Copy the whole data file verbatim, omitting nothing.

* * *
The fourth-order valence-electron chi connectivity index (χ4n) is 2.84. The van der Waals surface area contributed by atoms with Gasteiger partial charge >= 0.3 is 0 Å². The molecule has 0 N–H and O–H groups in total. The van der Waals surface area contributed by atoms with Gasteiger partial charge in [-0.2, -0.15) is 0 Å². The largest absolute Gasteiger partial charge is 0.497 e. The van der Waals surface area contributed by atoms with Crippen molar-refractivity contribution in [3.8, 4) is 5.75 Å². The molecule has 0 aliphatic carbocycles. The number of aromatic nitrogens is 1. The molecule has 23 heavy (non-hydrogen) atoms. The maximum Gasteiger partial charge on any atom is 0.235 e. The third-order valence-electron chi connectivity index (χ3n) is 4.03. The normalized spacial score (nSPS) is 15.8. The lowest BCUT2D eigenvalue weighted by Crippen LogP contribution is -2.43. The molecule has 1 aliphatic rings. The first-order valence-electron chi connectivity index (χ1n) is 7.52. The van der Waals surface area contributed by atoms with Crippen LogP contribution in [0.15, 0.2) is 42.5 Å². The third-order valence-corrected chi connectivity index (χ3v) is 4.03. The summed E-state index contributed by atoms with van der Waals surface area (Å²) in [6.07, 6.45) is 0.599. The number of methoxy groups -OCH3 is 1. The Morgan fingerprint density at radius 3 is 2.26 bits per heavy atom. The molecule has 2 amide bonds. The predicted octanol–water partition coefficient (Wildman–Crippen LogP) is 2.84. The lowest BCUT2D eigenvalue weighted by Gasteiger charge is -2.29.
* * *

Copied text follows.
The fourth-order valence-electron chi connectivity index (χ4n) is 2.84. The van der Waals surface area contributed by atoms with Gasteiger partial charge >= 0.3 is 0 Å². The molecule has 0 N–H and O–H groups in total. The van der Waals surface area contributed by atoms with Gasteiger partial charge in [-0.2, -0.15) is 0 Å². The largest absolute Gasteiger partial charge is 0.497 e. The van der Waals surface area contributed by atoms with Crippen molar-refractivity contribution in [3.8, 4) is 5.75 Å². The molecule has 0 aliphatic carbocycles. The number of aromatic nitrogens is 1. The molecule has 23 heavy (non-hydrogen) atoms. The maximum Gasteiger partial charge on any atom is 0.235 e. The third-order valence-electron chi connectivity index (χ3n) is 4.03. The normalized spacial score (nSPS) is 15.8. The lowest BCUT2D eigenvalue weighted by Crippen LogP contribution is -2.43. The molecule has 1 aliphatic rings. The first-order valence-electron chi connectivity index (χ1n) is 7.52. The van der Waals surface area contributed by atoms with Crippen LogP contribution in [0.15, 0.2) is 42.5 Å². The third-order valence-corrected chi connectivity index (χ3v) is 4.03. The summed E-state index contributed by atoms with van der Waals surface area (Å²) in [6.07, 6.45) is 0.599. The number of methoxy groups -OCH3 is 1. The Morgan fingerprint density at radius 3 is 2.26 bits per heavy atom. The molecule has 2 amide bonds. The predicted octanol–water partition coefficient (Wildman–Crippen LogP) is 2.84. The lowest BCUT2D eigenvalue weighted by Gasteiger charge is -2.29.